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Transoral robotic surgery in dilated cardiomyopathy patients: Anaesthetic considerations

Anita Kulkarni

Rajiv Gandhi Cancer Institute and Research Centre, Rohini, New Delhi, India

Uma Hariharan

Rajiv Gandhi Cancer Institute and Research Centre, Rohini, New Delhi, India

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Ajay Kumar Bhargava

Rajiv Gandhi Cancer Institute and Research Centre, Rohini, New Delhi, India

DOI: 10.15761/GAPM.1000132

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Dilated cardiomyopathy (DCM) is a serious cardiac condition resulting in progressive heart failure and death. There have been several reports of anaesthetic management of DCM patients for various surgeries. Trans-Oral Robotic Surgery (TORS) is a minimally invasive approach to radical surgery of head and neck cancers. It utilizes the da VinciTM robotic system to excise deep-seated intra-oral tumors in difficult to reach areas. We present a case series of 3 patients with DCM for TORS and their anesthetic management.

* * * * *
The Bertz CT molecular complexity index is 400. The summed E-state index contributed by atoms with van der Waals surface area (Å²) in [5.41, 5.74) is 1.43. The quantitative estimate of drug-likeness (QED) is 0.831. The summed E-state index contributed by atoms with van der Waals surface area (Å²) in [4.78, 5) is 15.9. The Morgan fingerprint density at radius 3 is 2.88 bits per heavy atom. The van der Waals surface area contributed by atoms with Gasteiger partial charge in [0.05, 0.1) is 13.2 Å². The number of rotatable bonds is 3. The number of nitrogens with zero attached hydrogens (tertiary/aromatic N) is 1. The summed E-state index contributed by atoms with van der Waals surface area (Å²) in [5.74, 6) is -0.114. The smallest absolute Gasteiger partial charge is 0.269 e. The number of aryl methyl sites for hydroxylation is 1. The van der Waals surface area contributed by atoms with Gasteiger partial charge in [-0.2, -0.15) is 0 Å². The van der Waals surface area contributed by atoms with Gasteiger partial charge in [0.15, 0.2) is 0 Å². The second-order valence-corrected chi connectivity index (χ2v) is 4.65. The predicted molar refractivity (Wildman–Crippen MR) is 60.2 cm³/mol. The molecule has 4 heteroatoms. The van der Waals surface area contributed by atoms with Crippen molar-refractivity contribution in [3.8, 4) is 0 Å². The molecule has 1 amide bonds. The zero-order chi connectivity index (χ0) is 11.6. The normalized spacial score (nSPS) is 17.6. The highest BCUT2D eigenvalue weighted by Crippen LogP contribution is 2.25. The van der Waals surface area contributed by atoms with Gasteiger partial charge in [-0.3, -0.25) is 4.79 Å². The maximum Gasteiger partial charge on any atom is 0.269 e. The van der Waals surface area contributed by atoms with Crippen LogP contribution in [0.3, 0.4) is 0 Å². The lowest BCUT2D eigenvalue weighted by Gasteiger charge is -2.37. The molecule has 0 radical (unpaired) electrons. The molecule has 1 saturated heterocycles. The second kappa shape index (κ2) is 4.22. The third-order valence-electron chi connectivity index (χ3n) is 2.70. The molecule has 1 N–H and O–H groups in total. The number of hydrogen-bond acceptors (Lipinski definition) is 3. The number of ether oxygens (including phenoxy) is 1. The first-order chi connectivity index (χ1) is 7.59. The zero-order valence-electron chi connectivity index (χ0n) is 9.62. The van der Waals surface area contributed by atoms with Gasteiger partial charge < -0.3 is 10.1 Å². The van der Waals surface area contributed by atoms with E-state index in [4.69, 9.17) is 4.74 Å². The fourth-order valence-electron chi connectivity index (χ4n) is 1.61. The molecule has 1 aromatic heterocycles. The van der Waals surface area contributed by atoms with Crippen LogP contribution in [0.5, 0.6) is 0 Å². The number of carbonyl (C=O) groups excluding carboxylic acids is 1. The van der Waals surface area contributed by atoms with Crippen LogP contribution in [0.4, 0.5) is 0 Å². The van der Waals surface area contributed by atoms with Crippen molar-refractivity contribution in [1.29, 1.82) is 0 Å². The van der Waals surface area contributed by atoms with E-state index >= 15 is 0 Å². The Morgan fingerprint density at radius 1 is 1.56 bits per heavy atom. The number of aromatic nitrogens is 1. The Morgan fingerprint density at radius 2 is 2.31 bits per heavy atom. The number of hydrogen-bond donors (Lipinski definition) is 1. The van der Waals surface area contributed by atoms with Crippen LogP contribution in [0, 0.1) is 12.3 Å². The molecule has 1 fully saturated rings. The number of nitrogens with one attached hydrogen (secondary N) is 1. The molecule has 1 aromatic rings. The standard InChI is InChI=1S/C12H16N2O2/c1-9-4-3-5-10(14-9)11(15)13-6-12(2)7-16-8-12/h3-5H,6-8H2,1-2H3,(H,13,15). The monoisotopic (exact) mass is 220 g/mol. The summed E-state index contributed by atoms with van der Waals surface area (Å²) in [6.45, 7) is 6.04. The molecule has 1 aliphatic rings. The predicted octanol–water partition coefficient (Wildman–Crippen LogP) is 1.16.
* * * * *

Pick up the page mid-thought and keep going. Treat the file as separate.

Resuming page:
Key words

 dilated cardiomyopathy, transoral robotic surgery, cardiac failure, davinci robot